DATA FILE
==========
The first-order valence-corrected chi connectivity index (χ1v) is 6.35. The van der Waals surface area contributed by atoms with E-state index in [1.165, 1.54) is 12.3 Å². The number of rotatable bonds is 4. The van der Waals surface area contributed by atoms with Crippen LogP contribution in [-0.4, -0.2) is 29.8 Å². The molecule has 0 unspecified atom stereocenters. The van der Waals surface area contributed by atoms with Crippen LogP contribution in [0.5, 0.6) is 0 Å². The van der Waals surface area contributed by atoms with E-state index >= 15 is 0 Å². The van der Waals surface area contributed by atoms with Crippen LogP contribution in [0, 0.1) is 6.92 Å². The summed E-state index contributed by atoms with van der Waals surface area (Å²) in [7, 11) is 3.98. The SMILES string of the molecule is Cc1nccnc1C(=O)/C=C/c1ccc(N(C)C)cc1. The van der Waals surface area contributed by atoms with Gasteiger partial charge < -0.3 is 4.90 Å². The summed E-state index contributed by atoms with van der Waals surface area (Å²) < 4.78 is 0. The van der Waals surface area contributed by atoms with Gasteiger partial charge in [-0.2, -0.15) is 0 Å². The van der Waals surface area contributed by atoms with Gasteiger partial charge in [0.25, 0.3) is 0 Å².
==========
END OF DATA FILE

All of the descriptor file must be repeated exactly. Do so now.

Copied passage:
The first-order valence-corrected chi connectivity index (χ1v) is 6.35. The van der Waals surface area contributed by atoms with E-state index in [1.165, 1.54) is 12.3 Å². The number of rotatable bonds is 4. The van der Waals surface area contributed by atoms with Crippen LogP contribution in [-0.4, -0.2) is 29.8 Å². The molecule has 0 unspecified atom stereocenters. The van der Waals surface area contributed by atoms with Crippen LogP contribution in [0.5, 0.6) is 0 Å². The van der Waals surface area contributed by atoms with E-state index >= 15 is 0 Å². The van der Waals surface area contributed by atoms with Crippen LogP contribution in [0, 0.1) is 6.92 Å². The summed E-state index contributed by atoms with van der Waals surface area (Å²) in [7, 11) is 3.98. The SMILES string of the molecule is Cc1nccnc1C(=O)/C=C/c1ccc(N(C)C)cc1. The van der Waals surface area contributed by atoms with Gasteiger partial charge < -0.3 is 4.90 Å². The summed E-state index contributed by atoms with van der Waals surface area (Å²) < 4.78 is 0. The van der Waals surface area contributed by atoms with Gasteiger partial charge in [-0.2, -0.15) is 0 Å². The van der Waals surface area contributed by atoms with Gasteiger partial charge in [0.25, 0.3) is 0 Å².